Peace Enforcement

Topics: United Nations, Peacekeeping, United Nations Security Council Pages: 6 (2256 words) Published: June 14, 2013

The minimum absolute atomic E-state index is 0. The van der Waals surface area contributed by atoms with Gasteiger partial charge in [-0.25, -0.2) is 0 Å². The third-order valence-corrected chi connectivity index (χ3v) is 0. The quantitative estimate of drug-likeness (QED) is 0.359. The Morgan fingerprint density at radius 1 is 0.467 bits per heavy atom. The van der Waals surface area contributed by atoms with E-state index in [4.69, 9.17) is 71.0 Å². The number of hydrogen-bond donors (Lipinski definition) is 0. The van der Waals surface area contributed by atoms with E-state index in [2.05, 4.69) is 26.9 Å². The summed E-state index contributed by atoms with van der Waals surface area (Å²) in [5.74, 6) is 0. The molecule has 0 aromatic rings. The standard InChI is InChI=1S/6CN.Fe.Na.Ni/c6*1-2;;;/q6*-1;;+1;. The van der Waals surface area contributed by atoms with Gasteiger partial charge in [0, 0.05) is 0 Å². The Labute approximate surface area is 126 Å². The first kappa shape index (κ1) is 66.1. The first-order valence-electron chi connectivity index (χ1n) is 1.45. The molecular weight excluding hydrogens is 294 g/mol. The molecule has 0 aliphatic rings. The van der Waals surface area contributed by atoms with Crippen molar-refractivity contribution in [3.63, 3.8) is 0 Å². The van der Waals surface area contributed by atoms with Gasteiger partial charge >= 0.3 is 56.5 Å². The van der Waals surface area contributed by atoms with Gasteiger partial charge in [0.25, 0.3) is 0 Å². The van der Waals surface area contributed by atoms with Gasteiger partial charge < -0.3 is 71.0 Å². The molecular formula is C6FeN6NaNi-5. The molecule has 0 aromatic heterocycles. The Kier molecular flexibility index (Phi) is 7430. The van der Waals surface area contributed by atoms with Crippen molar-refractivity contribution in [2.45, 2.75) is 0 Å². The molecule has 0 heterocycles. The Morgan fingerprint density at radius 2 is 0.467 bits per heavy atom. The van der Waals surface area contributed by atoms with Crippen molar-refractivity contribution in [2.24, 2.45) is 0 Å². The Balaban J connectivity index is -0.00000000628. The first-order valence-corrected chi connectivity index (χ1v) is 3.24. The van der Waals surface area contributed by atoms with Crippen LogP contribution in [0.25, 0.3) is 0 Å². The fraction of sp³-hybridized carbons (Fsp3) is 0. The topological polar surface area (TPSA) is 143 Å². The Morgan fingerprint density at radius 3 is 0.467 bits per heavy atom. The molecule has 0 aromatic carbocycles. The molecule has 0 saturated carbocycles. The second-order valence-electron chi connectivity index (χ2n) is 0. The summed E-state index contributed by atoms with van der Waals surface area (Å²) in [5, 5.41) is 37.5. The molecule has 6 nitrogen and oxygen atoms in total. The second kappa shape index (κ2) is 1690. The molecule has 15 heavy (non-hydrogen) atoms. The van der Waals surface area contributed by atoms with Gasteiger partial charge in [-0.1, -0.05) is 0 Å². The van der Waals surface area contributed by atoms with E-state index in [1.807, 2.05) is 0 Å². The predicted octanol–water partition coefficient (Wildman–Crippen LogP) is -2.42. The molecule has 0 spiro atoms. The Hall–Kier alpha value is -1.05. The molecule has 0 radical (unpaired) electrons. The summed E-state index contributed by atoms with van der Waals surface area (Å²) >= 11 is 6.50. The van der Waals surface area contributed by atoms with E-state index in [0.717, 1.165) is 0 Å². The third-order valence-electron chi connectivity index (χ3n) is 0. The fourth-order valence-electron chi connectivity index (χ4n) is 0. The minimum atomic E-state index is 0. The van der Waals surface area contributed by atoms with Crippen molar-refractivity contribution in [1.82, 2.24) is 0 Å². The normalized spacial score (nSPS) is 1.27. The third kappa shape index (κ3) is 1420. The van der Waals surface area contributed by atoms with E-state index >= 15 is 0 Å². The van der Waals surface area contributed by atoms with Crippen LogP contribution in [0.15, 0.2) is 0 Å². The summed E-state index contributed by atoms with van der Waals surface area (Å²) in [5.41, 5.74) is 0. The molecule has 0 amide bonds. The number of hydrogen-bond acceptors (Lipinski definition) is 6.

The United Nations was officially created when its charter was signed on June 26, 1945, by 51 countries, including the United States. The new international organization was the successor of the League of Nations, which had been formed by U.S. president Woodrow Wilson at the end of World War I in an attempt to prevent the kind of military aggression that might lead to future global conflicts. Unfortunately, the League had proved to be ineffective early on. Both Japan and Germany had withdrawn from the organization in the early 1930s and had later become the aggressors in World War II. Throughout 1943 and 1944, representatives from the United States, the Soviet Union, the United Kingdom, and China—allies during World War II—had met to discuss the formation of an international organization that would replace the League of Nations. At the end of the war, this organization—the United Nations—was formally established. The U.N. grew from 51 members in 1945 to 185 by its fiftieth anniversary in 1995. The U.N.’s charter set out four primary goals: “to save succeeding generations from the scourge of war, which twice in our lifetime has brought untold sorrow to mankind . . . ; to reaffirm faith in fundamental human rights . . . ; to establish conditions under which justice and respect for the obligations arising from treaties and other sources of international law can be maintained; and to promote social progress and better standards of life in larger freedom.” In order to promote these goals, the organizers established six different bodies. The Security Council, which consists of five permanent members (the United States, the United Kingdom, France, Russia, and China) and ten rotating member countries, was given primary responsibility for international peace and security. The General Assembly, to which all members belong, decides budgetary matters and votes on policy issues. The other bodies are the Secretariat, the Economic and Social Council, the Court of Justice, and the Trusteeship Council. The United Nations’ earliest priorities were nuclear arms control and disarmament, the protection of human rights, securing the independence of colonized countries, and the development of poorer countries. To control nuclear armaments, the U.N. promoted bans on nuclear testing, including undersea and space tests. It created the International Atomic Energy Agency in 1957 to promote the peaceful use of nuclear energy, and in 1968 it drafted the Non- Proliferation Treaty to halt the spread of nuclear weapons to more countries. The creation of the 1946 Commission on Human Rights led to the adoption of the Universal Declaration of Human Rights. In order to improve agriculture, health care, communications, and economic development, a number of specialized agencies were formed, including the U.N. Development Programme and the U.N. Conference on Trade and Development. The U.N. often functions in cooperation with other international organizations, such as the World Health Organization, the International Monetary Fund, and the World Trade Organization. Though solving world health, population, development, and arms control problems is a large and vital part of the U.N. operation, many of the most cur- rent and strident debates have centered on peacekeeping, a term that appears nowhere in the U.N. charter but has always been the organization’s foremost priority. The term “peacekeeping” was first used to describe the activities of the first U.N. observer mission in 1948, in which U.N. personnel were sent to the Middle East to prevent hostilities between the newly created state of Israel and its Arab neighbors. The first lightly armed peacekeeping mission was conducted in 1956 along the Suez Canal to create a buffer between Israel and Egypt. This mission lasted eleven years and involved nearly six thousand soldiers. Thirteen peacekeeping missions took place during the first forty-five years of the U.N.’s existence, the most successful of which was the...
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